History and Collective Memory

Defending the legitimacy of the category of “collective memory,” Maurice Halbwachs observes the following:

History is neither the whole nor even all that remains of the past. In addition to written history, there is a living history that perpetuates and renews itself through time and permits the recovery of many old currents that have seemingly disappeared (64).

Thus, in some respect, the “collective memory” provides the means by which a community recovers for itself things that it has forgotten or allowed to fall into the vague and dusty corners of its memory. Without such collective memory, these lost currents would have no presence in relation to the community and they would have to be recovered—if they would ever be recovered at all—in the same manner as the community discovers new things of which it had not previously been aware.


In this post:

Collective Memory
Maurice Halbwachs

Torah as Interpreted Torah

In an essay entitled “Paul and James on the Law in the Light of the Dead Sea Scrolls,” Martin Abegg incisively observes that

The interpretation of the law, which had been revealed by God, is the focus of the phrase “works of the law” [at Qumran]. . . . No doubt the emphasis is on Torah in its entirety (see 1QS 8.1–2) but “obeying the law” was in accordance with the correct interpretation, that which had been revealed by God. . . . [T]he phrase does not simply mean “works of the law as God has commanded,” but rather “works of the law that God has commanded and revealed fully only to us” (72–73; italics original).

Thus, at least to a great degree, Torah functions not so much as it is in itself but as it is interpreted by the Qumran community. For this preeminently defining element, opposing interpretations were not credible (e.g., CD 1:13–2:1; 4Q266 f2i:21–f2ii:2). Consequently, entering and remaining in the community necessarily implied returning and adhering to Torah, where Torah was understood according to the proper conception of Torah that the community believed itself to have (e.g., CD 15:12–13; 1QS 5:8–10, 20–22; 4Q271 f4ii:3).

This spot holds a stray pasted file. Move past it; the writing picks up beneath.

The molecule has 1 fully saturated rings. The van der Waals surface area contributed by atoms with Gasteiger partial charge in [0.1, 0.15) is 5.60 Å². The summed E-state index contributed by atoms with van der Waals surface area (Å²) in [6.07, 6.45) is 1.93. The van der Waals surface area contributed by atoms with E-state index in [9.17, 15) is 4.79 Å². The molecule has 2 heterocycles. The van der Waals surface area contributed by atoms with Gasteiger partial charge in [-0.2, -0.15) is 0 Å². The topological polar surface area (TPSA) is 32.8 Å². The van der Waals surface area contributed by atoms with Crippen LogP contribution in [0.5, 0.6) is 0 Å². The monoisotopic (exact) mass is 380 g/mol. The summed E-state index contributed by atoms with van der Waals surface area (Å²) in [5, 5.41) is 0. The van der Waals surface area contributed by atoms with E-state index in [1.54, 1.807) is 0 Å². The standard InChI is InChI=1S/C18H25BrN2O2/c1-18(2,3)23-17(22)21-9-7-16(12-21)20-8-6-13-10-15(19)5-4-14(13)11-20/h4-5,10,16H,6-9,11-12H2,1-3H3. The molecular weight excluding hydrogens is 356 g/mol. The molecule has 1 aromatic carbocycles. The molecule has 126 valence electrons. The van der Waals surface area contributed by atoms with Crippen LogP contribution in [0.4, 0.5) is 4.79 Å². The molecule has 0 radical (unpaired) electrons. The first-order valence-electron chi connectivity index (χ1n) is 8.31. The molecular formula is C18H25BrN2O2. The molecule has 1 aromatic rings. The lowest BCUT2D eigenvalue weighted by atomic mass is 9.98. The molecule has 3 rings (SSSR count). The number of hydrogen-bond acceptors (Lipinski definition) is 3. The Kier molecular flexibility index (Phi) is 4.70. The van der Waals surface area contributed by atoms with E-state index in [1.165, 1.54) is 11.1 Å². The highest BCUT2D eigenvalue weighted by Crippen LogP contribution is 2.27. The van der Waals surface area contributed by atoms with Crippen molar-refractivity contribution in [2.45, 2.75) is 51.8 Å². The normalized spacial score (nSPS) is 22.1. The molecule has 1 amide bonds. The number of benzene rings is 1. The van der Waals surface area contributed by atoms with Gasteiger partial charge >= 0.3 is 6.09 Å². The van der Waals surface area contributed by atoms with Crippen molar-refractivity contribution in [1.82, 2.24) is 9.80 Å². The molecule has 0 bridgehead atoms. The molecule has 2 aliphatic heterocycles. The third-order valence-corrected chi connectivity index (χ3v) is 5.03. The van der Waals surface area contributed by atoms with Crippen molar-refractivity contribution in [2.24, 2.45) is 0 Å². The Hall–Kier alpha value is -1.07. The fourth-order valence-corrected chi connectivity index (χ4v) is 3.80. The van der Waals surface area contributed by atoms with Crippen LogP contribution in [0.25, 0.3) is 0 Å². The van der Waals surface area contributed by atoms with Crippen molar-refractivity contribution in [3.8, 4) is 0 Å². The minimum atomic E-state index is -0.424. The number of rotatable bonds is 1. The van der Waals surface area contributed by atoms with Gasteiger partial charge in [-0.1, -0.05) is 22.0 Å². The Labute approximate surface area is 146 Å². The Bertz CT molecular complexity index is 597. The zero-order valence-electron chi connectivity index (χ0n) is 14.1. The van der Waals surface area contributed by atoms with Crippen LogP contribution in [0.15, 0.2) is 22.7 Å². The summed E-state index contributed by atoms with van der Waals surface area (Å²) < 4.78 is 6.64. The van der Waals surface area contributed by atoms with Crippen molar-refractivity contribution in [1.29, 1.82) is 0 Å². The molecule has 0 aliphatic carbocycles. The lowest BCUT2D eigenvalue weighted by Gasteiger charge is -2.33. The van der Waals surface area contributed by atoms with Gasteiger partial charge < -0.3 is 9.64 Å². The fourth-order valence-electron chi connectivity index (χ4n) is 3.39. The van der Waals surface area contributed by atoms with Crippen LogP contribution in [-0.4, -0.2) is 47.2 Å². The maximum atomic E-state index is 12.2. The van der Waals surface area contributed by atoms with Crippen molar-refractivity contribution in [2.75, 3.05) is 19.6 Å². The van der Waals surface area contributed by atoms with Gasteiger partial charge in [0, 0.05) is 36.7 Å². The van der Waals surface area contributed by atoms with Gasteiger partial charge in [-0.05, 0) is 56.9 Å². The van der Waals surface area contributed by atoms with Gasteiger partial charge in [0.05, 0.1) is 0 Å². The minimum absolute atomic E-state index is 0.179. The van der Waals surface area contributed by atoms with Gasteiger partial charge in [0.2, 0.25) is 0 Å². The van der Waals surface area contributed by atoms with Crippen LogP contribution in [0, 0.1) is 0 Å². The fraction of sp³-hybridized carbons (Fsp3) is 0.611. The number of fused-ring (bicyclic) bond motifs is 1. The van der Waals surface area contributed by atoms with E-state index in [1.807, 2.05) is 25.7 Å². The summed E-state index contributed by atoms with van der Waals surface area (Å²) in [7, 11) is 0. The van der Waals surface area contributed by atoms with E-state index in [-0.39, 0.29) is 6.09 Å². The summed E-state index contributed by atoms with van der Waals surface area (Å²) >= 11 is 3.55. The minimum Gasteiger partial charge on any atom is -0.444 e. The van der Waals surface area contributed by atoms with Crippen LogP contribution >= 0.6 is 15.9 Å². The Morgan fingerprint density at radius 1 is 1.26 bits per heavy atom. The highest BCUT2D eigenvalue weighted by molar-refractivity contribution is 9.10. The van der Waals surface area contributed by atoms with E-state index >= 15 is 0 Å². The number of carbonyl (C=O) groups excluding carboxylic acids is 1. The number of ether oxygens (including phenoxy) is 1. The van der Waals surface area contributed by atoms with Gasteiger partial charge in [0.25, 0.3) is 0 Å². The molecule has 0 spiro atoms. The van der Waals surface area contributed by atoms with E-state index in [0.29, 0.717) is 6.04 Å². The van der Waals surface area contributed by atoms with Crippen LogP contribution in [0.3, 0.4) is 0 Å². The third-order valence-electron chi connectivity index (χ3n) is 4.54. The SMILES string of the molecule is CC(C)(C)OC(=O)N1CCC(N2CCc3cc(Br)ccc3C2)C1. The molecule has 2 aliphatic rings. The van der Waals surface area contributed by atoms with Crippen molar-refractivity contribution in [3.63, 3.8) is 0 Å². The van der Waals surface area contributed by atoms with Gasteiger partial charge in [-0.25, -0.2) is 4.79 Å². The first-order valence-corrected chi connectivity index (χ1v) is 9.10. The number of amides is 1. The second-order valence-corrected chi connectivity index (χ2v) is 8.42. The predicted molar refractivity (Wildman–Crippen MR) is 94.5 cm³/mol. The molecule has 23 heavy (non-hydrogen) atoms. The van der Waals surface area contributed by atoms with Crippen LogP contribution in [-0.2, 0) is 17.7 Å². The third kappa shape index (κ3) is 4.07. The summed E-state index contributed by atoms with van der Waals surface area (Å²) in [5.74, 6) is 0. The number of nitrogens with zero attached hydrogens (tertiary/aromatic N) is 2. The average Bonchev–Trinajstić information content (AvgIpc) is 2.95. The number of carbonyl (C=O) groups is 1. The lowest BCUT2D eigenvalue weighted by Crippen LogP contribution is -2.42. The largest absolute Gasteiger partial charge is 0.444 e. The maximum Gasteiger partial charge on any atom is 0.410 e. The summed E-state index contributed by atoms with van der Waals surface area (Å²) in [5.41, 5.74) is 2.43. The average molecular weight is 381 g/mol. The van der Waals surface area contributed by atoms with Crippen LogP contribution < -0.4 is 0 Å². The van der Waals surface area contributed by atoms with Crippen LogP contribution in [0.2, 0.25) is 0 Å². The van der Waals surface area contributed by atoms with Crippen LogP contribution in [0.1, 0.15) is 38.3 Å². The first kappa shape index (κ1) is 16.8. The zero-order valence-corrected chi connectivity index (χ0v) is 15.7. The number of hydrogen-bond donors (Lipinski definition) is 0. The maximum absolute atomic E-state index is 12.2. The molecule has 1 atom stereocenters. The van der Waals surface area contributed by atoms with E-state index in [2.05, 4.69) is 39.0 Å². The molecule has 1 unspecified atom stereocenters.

In this post:

Christian Beginnings and the Dead Sea Scrolls
John Collins and Craig Evans

The Nature of Scientific Revolutions

When they happen, scientific revolutions occur suddenly by a process that may not be completely quantifiable, a fact that partially accounts for the controversy and opposition often experienced in the historical period surrounding a given revolution (Kuhn, Scientific Revolutions 89–90, 151–52, 159; cf. Barber 97–113; Poythress 461). Although certain criteria exist, based on the broader scientific community’s shared paradigm, by which a scientific community can evaluate a candidate paradigm (Achinstein 413; Kuhn, Essential Tension 321–22), these criteria’s applications and their relative weights are insufficiently discreet to facilitate paradigm choice by simple proof alone (Kuhn, Essential Tension 320, 329; cf. Carson 89–90; Kuhn, Scientific Revolutions 94, 152, 160–87; Kuhn, Since Structure 208–15). Thus, one might best describe paradigm change as a kind of “conversion” (Kuhn, Essential Tension 338; cf. Poythress 473), and different conversions may have different magnitudes. Indeed, even a conversion to the same paradigm may have different magnitudes for different, scientific sub-communities (Kuhn, Scientific Revolutions 49–51, 92).

Seen according to the new paradigm, the old one appears mistaken (Kuhn, Scientific Revolutions 115; cf. Thiselton 712), for the community’s new paradigm directs the community to interpret observations differently than it had done before (Hung 8–9, 63; Kuhn, Scientific Revolutions 206). Thus, in very close parallel to the classic gestalt switch, scientists who resolve a crisis by changing their paradigmatic allegiances come to view the same data from a different perspective and have, therefore, a different explanatory context for that data (Kuhn, Scientific Revolutions 84–85). In this way, the scientists who experience this switch reconceptualize their fields, objects of inquiry, and validation standards so radically that, for them, the hermeneutical world that they inhabit after the paradigm shift fundamentally differs from the one that they had previously inhabited (Kuhn, Scientific Revolutions 102–103, 109, 111–12, 118, 128–29; see also Grandy).1


1 For an extended study of one historical example of this process, see Kuhn, Copernican Revolution; for several additional, but briefer, examples, see Kuhn, Since Structure 13–32.

In this post:

Science Rules
Peter Achinstein
Bernard Barber
D. A. Carson
D. A. Carson
Thomas Nickles
Thomas Nickles
Beyond Kuhn
Edwin Hung
Copernican Revolution
Thomas Kuhn
Thomas Kuhn
Thomas Kuhn
Thomas Kuhn
Thomas Kuhn
Thomas Kuhn
Thomas Kuhn
Moisés Silva
Moisés Silva
Thiselton on Hermeneutics
Anthony Thiselton